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Complete Stellar Collapse: Unusual Star System Shows Quiet Death of Stars
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Complete Stellar Collapse: Unusual Star System Shows Quiet Death of Stars
by Robert Schreiber
Berlin, Germany (SPX) May 22, 2024

University of Copenhagen astrophysicists have presented evidence that massive stars can collapse into black holes without a supernova explosion. Their study focused on a binary star system, VFTS 243, which suggests that stars can completely collapse under their own gravity.

Massive stars usually end their lives in supernova explosions, ejecting energy and mass into space. However, this new research indicates that with enough mass, a star's gravitational pull can be so strong that it collapses directly into a black hole without an explosion.

"We believe that the core of a star can collapse under its own weight, as happens to massive stars in the final phase of their lives. But instead of the contraction culminating into a bright supernova explosion that would outshine its own galaxy, expected for stars more than eight times as massive as the Sun, the collapse continues until the star becomes a black hole," said Alejandro Vigna-Gomez, first author of the study.

This research is linked to the phenomenon of disappearing stars, providing a plausible explanation for such events. Vigna-Gomez added, "The results we have obtained from analysing VFTS 243 has brought us much closer to a credible explanation."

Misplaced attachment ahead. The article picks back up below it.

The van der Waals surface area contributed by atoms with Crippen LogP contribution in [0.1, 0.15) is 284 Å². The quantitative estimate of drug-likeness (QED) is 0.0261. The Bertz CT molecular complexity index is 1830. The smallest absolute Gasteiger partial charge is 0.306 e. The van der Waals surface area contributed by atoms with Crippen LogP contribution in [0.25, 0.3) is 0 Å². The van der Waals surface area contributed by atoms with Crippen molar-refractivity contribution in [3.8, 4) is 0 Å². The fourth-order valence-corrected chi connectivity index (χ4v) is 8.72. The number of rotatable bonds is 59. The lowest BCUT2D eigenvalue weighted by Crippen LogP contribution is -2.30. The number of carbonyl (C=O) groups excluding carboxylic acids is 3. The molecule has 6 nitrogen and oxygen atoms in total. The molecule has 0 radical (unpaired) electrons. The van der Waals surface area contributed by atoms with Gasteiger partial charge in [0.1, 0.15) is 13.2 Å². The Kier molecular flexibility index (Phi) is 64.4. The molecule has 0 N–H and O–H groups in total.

The study analyzed VFTS 243, a binary system with a star and a black hole roughly 10 times more massive than our Sun. Despite the presence of a black hole, there are no signs of a supernova explosion. "The orbit of the system has barely changed since the collapse of the star into a black hole," explained Vigna-Gomez.

Professor Irene Tamborra, who also participated in the study, noted that the system provides a benchmark for future research into stellar evolution and collapse. "Our results highlight VFTS 243 as the best observable case so far for the theory of stellar black holes formed through total collapse, where the supernova explosion fails and which our models have shown to be possible. It is an important reality check for these models. And we certainly expect that the system will serve as a crucial benchmark for future research into stellar evolution and collapse."

The researchers found no significant "natal kick," an acceleration expected from a supernova, and the orbit of VFTS 243 remains nearly circular. "This again indicates the absence of an explosion," said Vigna-Gomez.

The analysis suggests that the energy during the stellar collapse was mainly lost via neutrinos, which interact very weakly. This provides further evidence that the system did not experience an explosion.

The phenomenon of disappearing stars has been observed in modern times, with efforts like "A Survey about Nothing" led by astrophysicist Chris Kochanek seeking to understand these events. Historical descriptions also hint at such occurrences, including myths like that of the Pleiades star cluster.

Research Report:Constraints on Neutrino Natal Kicks from Black-Hole Binary VFTS 243

Related Links
University of Copenhagen - Faculty of Science
Stellar Chemistry, The Universe And All Within It

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